Local 2nd grader pulls through multiple heart surgeries
Bobby Rogers is pictured with Kidd Kradick morning show radio personality J-Si during the 2015 Kidd’s Kids trip to Walt Disney World.
There was a time when doctors and his parents worried he wouldn’t be able to walk – attending school wasn’t even on their minds -- but Rusk youth Bobby Rogers continues to beat the odds and started second grade at Rusk Elementary School this week.
When asked how he felt over the weekend before the first day of school Monday, Aug. 20, the 8-year-old answered in a lively voice, “Good!”
He said he’s looking forward to the second grade in Ms. Massingill and Ms. Moore’s classes, where he’s already got a couple friends from his class last year.
“My favorite subject is lunch,” he declared with a giggle. “I like my teachers – I met them already. They are nice. One of them gave me a cookie!”
Bobby, whose parents are Robert Rogers and Laura Sides of Rusk, was born then diagnosed with the heart defects, tetralogy of Fallot (toF) with pulmonary atresia and venticular septic disorder. He underwent his third heart surgery on July 26 at the Medical City Children’s Hospital in North Dallas – what should be his last surgery until he’s an adult.
“(Bobby’s most recent surgery) went very well,” dad Robert Rogers said. “As soon as he came out, I immediately noticed a change in his complexion – he just looked healthier.
“We did everything right, at least we thought we did,” Rogers said of his partner Laura’s pregnancy with Bobby. “But it wasn’t anything we did or didn’t do. Doctors say 1 percent of children are born with this.”
According to the National Heart Association’s website, the cause of toF isn’t known, though it is a common type of heart defect. The defect features four problems -- a hole between the lower chambers of the heart, an obstruction from the heart to the lungs, the aorta lies over the hole in the lower chambers and the muscle surrounding the lower right chamber becomes overly thickened.
While Bobby was carried to full term, his parents remember when he was born he started turning blue.
“His lips were blue, his face was purple,” Robert Rogers remembers. “They immediately flew him to Dallas. When he was a week old they put a B T shunt in his heart. We spent three months in the hospital. When he was six months old, they were able to repair everything – they patched the hole in his heart, replaced the pulmonary artery, just everything.”
It was during speech and physical therapy Bobby’s parents learned he might not be able to walk due to muscle and joint problems stemming from his heart issues. After electroshock therapy was applied, Bobby’s muscles slowly got stronger.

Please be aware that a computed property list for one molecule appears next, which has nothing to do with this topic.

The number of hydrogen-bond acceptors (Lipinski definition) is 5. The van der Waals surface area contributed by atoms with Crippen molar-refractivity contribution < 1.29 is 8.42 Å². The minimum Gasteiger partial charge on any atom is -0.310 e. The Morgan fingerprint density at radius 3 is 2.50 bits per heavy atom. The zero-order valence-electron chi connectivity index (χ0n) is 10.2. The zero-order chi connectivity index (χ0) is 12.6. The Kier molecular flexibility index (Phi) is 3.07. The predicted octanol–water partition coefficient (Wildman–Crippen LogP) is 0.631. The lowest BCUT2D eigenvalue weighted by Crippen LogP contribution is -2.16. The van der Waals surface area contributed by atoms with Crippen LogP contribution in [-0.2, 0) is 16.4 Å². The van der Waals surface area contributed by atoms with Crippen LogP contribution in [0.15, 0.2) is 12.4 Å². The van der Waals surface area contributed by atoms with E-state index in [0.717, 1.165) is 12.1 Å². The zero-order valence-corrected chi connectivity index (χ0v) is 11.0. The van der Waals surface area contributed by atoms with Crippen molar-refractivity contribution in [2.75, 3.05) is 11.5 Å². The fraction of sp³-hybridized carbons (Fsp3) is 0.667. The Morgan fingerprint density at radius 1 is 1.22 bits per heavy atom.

Bobby and his parents traveled back and forth to Tyler, three times a week, for two years, to doctor’s appointments, therapy sessions and medical exams.
“It got to be a lot,” Bobby’s mama, Laura said. “But one of the most important things I tried to remember – and would tell other parents going through something like this – keep faith, everything’s going to be okay. I know it’s bad sometimes, but it’s going to be okay.”
In 2015, Kidd’s Kids organization, sponsored by the Kidd Kraddick morning radio show, chose Bobby and his family as one of 50 to go to Disney World.
“That was amazing,” Rogers said. “I never saw such big smiles on Bobby and his sister Ashley’s faces. It really meant a lot to both of us – with all the other issues, we’d never be able to even dream of taking a vacation like that – but they made it possible.
“The whole crew, Big Al, J-Ci, Jenna,” Rogers began – “Don’t forget Kelli,” Bobby interrupted to remind his dad – “And Kelli, they were all so great.”
Bobby returned to the radio show, which broadcasts from Dallas, the day before his last surgery, to give the crew an update.
“J-Ci even made a bet with Bobby – Jenna had given Bobby a smooch on the cheek and left lipstick print – J-Ci bet Bobby $10 he couldn’t keep that sugar on through the whole surgery,” Rogers shared. “After his surgery was done, a nurse got a picture of his sugar and Instagrammed it to the crew, showing he did keep it on the whole time.”
Kidd Kraddick show staffers also shared the family’s address on the show’s website, so people could send get-well cards to Bobby.
“He got 19 cards, from all over the nation – and two from Rusk even,” Rogers said. “When the cards started coming in, Bobby suggested we donate a dollar for each one we got, back to the hospital – he even took the $10 he won from his bet and donated it, too.”
Rogers said he’s extremely grateful to the Kidd Kraddick show, his family and his community for all their support and prayers.
“What I’ve learned from all this is keep faith in God,” Rogers said. “Keep your eyes focused on tomorrow, because it’s going to be better. Especially through the toughest times, I’d look at Bobby and think ‘how can I give up on him?’ He’s my hero. Stay thankful and keep believing in God – that’s all we got.”
Bobby interjected with a big grin, “Don’t give up!”
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